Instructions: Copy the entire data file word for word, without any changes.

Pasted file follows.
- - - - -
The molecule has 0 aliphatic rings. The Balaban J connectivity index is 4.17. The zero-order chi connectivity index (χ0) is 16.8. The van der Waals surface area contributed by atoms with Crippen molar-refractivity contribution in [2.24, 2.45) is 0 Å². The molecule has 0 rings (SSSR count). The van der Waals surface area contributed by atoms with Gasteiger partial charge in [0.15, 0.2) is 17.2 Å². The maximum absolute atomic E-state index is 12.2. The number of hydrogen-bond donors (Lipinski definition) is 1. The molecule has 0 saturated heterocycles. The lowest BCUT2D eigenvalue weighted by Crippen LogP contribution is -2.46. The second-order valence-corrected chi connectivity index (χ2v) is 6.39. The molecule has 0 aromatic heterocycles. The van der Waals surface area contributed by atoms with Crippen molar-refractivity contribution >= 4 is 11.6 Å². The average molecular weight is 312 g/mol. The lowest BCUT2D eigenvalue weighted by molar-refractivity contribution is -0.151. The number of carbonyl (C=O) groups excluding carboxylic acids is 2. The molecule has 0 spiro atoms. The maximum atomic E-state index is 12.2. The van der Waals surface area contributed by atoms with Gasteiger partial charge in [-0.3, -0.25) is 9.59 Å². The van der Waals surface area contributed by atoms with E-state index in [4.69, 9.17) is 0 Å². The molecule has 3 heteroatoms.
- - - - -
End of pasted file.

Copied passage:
The molecule has 0 aliphatic rings. The Balaban J connectivity index is 4.17. The zero-order chi connectivity index (χ0) is 16.8. The van der Waals surface area contributed by atoms with Crippen molar-refractivity contribution in [2.24, 2.45) is 0 Å². The molecule has 0 rings (SSSR count). The van der Waals surface area contributed by atoms with Gasteiger partial charge in [0.15, 0.2) is 17.2 Å². The maximum absolute atomic E-state index is 12.2. The number of hydrogen-bond donors (Lipinski definition) is 1. The molecule has 0 saturated heterocycles. The lowest BCUT2D eigenvalue weighted by Crippen LogP contribution is -2.46. The second-order valence-corrected chi connectivity index (χ2v) is 6.39. The molecule has 0 aromatic heterocycles. The van der Waals surface area contributed by atoms with Crippen molar-refractivity contribution >= 4 is 11.6 Å². The average molecular weight is 312 g/mol. The lowest BCUT2D eigenvalue weighted by molar-refractivity contribution is -0.151. The number of carbonyl (C=O) groups excluding carboxylic acids is 2. The molecule has 0 spiro atoms. The maximum atomic E-state index is 12.2. The van der Waals surface area contributed by atoms with Gasteiger partial charge in [-0.3, -0.25) is 9.59 Å². The van der Waals surface area contributed by atoms with E-state index in [4.69, 9.17) is 0 Å². The molecule has 3 heteroatoms.